Looking at the wren hopping surprisingly close to her shoe, the girl had the same thought she often had when thinking about birds:
My goal in life is to have the confidence of a Manhattan pigeon.
Except that this was not Manhattan, and this was not a pigeon. Alex (that was the girl’s name) remembered reading London travel articles the week before and finding an article about above-ground train stations using trained hawks to ward off pigeons.
FICTION BY DENISE CAMPBELL IMAGES BY KAMI RICE and JC JOHNSON
“Wake up, Indigo! Time to start this journey you come here for.”
Aunt Mercie’s singsong call rushed in with the sound of the rooster crowing. We woke to a washed-out, downcast morning. But by the time Salome and I loaded the crocus sacks of groceries into the back of the pickup, the sun had put in an appearance. She’d landed in Kingston two nights before and had to make the trip with me to visit my sisters—Samira in Bog Walk and Claudine in Lional Town. Salome and I had grown up on the same street in Norbrook, in the hills of Kingston, and gone to high school together before attending universities in different parts of the world. Even so, we were bonded friends for life in the way Catholic high school compatriots often are.
This short fictional work was originally written for a course on ekphrasis. Ekphrasis is a Greek term for a literary description of a work of art. Whether in poetry, fiction, or criticism, vividly describing a particular painting or statue can serve as poignant subject matter for a writer or as a device to emphasize the writer’s own themes. In the following text, I utilize a historical, fictive voice to meditate on Yale Gallery’s Lion Relief from the Processional Way (562 B.C.). I imagine the relief from the perspective of someone who might have been present at the Babylonian Ishtar Gate, a wonder of the ancient world originally lined with fierce, gold lions.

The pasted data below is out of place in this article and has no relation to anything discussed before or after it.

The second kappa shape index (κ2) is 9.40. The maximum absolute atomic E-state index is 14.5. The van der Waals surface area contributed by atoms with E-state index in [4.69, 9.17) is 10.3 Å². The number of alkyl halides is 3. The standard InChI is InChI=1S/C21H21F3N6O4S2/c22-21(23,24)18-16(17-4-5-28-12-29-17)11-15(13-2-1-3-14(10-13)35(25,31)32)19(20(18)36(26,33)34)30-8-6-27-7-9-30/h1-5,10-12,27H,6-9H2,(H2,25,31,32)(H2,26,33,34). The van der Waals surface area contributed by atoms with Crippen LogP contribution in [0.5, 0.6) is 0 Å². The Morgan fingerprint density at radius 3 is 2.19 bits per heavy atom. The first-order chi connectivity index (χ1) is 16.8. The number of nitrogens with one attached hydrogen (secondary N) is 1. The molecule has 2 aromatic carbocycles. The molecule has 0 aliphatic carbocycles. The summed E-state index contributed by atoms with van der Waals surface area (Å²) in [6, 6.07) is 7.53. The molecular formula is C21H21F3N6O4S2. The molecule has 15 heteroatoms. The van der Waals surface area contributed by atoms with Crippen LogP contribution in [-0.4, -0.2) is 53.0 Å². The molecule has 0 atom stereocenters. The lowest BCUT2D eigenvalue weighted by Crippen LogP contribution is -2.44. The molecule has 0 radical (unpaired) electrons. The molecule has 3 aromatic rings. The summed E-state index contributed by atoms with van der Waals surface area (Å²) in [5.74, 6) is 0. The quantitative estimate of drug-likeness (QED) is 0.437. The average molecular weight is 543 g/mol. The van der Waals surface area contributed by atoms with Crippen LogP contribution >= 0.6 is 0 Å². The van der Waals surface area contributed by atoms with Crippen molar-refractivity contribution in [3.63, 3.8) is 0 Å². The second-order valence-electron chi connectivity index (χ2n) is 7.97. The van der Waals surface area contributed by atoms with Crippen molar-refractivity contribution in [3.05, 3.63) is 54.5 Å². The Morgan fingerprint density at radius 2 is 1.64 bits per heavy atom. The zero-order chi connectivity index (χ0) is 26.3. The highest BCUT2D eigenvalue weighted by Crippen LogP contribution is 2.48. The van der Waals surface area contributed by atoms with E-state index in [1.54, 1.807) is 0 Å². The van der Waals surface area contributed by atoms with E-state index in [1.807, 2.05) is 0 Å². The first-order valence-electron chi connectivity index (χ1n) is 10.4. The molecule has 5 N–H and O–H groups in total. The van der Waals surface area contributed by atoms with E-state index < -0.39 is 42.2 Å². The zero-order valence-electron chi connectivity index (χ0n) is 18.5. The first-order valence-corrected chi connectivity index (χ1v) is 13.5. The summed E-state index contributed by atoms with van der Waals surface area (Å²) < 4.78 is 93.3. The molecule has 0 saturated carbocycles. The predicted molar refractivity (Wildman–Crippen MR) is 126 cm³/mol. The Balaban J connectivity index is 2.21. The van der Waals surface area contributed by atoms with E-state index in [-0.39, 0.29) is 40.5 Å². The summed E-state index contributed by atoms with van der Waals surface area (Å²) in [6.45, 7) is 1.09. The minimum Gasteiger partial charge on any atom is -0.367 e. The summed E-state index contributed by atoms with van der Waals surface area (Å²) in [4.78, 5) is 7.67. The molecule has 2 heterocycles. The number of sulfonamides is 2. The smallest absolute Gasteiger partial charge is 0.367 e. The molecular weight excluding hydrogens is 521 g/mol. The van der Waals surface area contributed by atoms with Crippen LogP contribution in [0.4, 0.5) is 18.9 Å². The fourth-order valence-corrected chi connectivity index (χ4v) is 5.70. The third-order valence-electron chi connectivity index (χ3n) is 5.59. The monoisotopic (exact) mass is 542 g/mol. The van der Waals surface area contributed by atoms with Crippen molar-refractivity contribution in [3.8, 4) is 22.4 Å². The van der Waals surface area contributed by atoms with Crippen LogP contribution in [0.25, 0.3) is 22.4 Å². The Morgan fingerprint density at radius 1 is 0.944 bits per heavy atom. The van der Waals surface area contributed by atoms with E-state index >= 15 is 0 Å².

One fall night last year, we created a project for ourselves. The American students were studying abroad in Paris, and I was a mentor in their program. Two artists and three writers, we assigned ourselves homework. We’d spend an evening all together at one of Ernest Hemingway’s famous haunts. The writers had to choose someone, or someones, from among the clientele as their inspiration for a short story. The artists’ drawings would be similarly inspired by someone who was there that night. We’d package the works together and discover what we’d jointly created
MIXED-MEDIA VIDEO BY “TILL WE HAVE FACES INTRODUCTORY TEXT BY HEATHER M. SURLS
Setara, a 17-year-old from Mazar-i-Sharif, Afghanistan, remembers falling asleep at her grandmother’s house as a girl. Grandma Gul, or Grandma Flower, would sit beside her with a cup of chai and rock-sugar candies and tell her stories. One of these was the story of Yalda, a traditional Afghan tale about a village girl who meets a feared “witch” on the longest night of the year.
Take up residence in France and you’ll find that everyday life is infused with history. If you’re a curious person, you can’t help but absorb facts it would take years of history classes and careful concentration to learn back in the United States. Here you see and touch history, observing how its effects are felt even long after its scenes’ original actors have departed.
A real life scene turned miniature through the magic of photography has inspired a tiny fictional tale that invites you to discover the other stories hiding in this image. Explore the world with us and let your imagination play along as you do.